However, this all changes when the information we take in becomes charged with emotions; our odds of getting into action rise dramatically. When we—as bloggers, writers, or even motivational speakers—share our personal experiences, we help others to viscerally relate to our material. In effect, we become memoirists: “I’m telling you what I did. See if it helps or works for you.”
In sharing ourselves and our experiences through the craft of memoir, we replicate the age-old tradition of storytelling. Here, emotionally compelling tales are handed down from generation to generation. These stories allow us to connect dots and grasp the lessons that relate to us.
Scientific research confirms that reading others’ stories and empathizing with them raises our levels of the feel-good hormone oxytocin.
In writing terminology, “other people’s stories” means memoir.
A memoir, as defined by Merriam-Webster dictionary, is “a narrative composed from personal experience.” It is also “an account of something noteworthy.” A memoir differs from autobiography in that it usually covers one specific aspect of the writer’s life, while an autobiography focuses on the chronology of the writer’s entire life.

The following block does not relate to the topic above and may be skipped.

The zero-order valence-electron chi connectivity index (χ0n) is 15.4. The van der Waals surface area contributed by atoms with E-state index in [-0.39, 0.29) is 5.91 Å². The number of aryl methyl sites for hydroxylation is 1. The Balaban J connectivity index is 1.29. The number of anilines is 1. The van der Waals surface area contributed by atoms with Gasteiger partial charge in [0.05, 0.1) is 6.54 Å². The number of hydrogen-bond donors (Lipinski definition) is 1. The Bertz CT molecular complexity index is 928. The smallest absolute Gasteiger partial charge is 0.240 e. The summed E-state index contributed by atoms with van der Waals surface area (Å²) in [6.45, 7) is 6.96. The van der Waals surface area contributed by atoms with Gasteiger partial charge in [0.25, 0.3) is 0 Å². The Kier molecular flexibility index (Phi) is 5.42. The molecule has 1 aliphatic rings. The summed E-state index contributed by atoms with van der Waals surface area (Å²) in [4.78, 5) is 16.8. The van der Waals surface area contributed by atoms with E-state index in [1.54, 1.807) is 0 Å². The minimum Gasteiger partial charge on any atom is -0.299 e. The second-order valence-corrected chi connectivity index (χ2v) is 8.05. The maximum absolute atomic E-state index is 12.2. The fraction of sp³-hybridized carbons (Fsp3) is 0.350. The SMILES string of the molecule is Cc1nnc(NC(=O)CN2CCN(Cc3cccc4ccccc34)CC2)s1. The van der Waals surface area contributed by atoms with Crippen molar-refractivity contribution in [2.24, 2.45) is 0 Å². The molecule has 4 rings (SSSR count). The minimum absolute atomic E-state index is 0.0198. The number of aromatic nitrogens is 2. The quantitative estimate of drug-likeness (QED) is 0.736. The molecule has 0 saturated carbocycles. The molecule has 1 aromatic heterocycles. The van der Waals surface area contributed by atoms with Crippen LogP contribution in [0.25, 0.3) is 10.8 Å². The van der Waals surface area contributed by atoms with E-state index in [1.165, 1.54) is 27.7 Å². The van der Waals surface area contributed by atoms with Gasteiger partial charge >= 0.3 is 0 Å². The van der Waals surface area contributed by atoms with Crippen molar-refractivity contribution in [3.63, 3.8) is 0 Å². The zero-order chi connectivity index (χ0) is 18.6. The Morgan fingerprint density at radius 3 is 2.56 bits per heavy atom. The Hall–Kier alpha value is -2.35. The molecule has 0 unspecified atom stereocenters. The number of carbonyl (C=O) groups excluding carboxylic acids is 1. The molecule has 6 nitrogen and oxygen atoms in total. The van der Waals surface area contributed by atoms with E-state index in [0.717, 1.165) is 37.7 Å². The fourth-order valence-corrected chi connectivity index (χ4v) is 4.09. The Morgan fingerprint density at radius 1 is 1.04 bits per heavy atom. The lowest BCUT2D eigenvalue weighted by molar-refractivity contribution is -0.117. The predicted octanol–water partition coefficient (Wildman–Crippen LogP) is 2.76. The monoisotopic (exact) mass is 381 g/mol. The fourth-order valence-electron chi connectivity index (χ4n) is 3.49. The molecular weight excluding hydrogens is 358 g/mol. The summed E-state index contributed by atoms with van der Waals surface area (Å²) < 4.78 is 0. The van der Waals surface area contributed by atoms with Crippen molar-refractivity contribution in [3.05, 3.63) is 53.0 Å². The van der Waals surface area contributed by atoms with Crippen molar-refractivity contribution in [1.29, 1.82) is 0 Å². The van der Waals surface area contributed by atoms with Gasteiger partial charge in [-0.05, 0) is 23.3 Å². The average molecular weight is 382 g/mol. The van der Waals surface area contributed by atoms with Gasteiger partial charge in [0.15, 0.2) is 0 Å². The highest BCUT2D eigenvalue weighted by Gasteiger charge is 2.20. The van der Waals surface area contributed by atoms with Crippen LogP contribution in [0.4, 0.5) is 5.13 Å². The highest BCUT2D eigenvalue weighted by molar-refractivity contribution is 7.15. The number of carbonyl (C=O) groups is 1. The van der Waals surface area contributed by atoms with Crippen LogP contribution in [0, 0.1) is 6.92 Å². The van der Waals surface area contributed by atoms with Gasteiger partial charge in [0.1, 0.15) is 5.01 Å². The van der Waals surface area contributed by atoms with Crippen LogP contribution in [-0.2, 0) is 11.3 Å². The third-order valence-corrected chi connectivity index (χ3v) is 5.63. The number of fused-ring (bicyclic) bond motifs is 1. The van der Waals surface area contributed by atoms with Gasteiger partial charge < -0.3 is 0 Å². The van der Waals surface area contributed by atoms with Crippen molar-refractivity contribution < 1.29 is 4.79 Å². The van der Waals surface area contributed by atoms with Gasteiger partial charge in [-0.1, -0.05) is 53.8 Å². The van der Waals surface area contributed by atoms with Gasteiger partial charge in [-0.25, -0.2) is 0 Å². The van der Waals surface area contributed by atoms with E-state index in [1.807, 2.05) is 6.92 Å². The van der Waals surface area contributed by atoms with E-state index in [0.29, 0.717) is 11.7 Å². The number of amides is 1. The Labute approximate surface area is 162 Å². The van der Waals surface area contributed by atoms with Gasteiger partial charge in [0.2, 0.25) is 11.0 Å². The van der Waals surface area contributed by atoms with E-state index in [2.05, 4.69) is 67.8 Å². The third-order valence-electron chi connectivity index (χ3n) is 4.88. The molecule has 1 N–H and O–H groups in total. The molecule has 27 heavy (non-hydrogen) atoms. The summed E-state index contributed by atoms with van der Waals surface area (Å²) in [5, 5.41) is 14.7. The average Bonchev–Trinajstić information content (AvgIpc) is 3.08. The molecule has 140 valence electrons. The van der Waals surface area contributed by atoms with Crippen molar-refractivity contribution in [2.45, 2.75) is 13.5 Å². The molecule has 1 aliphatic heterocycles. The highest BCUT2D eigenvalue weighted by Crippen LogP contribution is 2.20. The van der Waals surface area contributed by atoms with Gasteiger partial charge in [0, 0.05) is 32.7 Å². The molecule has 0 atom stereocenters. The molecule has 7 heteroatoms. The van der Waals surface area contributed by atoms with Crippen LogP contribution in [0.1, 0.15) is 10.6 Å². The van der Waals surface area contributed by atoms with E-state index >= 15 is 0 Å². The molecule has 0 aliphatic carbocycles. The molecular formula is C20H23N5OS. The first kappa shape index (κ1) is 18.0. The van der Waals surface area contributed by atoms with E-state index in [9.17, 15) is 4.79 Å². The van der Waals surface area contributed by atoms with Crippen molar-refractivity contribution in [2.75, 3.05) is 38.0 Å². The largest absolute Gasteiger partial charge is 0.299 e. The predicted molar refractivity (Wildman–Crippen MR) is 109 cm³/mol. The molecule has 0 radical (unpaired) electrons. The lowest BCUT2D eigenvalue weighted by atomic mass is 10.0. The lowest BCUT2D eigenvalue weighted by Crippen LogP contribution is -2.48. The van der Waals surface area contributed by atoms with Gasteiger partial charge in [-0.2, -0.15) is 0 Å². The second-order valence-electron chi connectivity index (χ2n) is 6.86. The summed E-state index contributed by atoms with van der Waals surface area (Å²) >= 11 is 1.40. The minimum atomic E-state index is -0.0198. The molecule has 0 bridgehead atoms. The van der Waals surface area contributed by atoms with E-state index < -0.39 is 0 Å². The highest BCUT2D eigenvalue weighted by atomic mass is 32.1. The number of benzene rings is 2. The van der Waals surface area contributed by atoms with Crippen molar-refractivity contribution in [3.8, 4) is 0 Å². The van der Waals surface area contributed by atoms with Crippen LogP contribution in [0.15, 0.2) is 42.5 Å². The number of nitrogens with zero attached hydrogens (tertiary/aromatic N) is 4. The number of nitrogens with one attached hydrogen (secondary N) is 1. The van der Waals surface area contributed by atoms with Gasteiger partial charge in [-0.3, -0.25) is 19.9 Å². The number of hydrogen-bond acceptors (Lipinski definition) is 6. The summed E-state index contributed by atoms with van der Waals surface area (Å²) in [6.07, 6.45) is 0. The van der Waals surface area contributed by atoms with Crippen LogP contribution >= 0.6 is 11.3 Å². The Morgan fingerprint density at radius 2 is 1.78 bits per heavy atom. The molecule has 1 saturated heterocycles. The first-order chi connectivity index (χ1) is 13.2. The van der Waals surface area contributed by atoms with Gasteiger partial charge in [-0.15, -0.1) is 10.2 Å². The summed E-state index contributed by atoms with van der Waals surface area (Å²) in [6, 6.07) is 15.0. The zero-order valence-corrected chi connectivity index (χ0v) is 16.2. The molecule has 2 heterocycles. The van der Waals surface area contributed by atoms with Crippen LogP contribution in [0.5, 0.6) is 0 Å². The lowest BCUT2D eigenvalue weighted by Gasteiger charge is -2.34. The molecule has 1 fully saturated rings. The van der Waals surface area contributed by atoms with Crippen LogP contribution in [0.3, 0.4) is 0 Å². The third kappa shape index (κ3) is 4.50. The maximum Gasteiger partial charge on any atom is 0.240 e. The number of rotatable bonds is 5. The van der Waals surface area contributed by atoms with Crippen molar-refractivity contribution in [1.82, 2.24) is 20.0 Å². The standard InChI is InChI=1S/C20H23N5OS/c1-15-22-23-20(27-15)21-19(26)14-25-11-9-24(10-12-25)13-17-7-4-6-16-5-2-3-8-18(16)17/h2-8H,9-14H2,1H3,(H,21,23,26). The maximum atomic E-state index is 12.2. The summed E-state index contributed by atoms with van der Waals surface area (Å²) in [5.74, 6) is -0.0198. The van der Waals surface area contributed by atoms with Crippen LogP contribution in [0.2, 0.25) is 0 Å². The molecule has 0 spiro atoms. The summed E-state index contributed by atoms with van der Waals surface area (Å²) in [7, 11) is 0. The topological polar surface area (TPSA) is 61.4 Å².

We can trace the origins of the memoir back to 371 A.D., when St. Augustine wrote his “Confessions.” In trying to understand the misdemeanours of his youth, he wrote honestly and explicitly. His vulnerability had an enormous impact on the history of Christianity. Through his words, multitudes of people realised that we humans can be fallible, but that we can always change our ways and seek redemption.
Only in the last 50 years, however, has the memoir genre exploded into our literary world. It’s not so far-fetched to foresee it soon overtaking the self-help franchise in popularity.
The process of a memoir is itself significant; by unravelling their stories, memoirists give the reader the power to unravel his or her own. The reader may not have lived the same precise details as the memoirist, but we all share common threads and themes.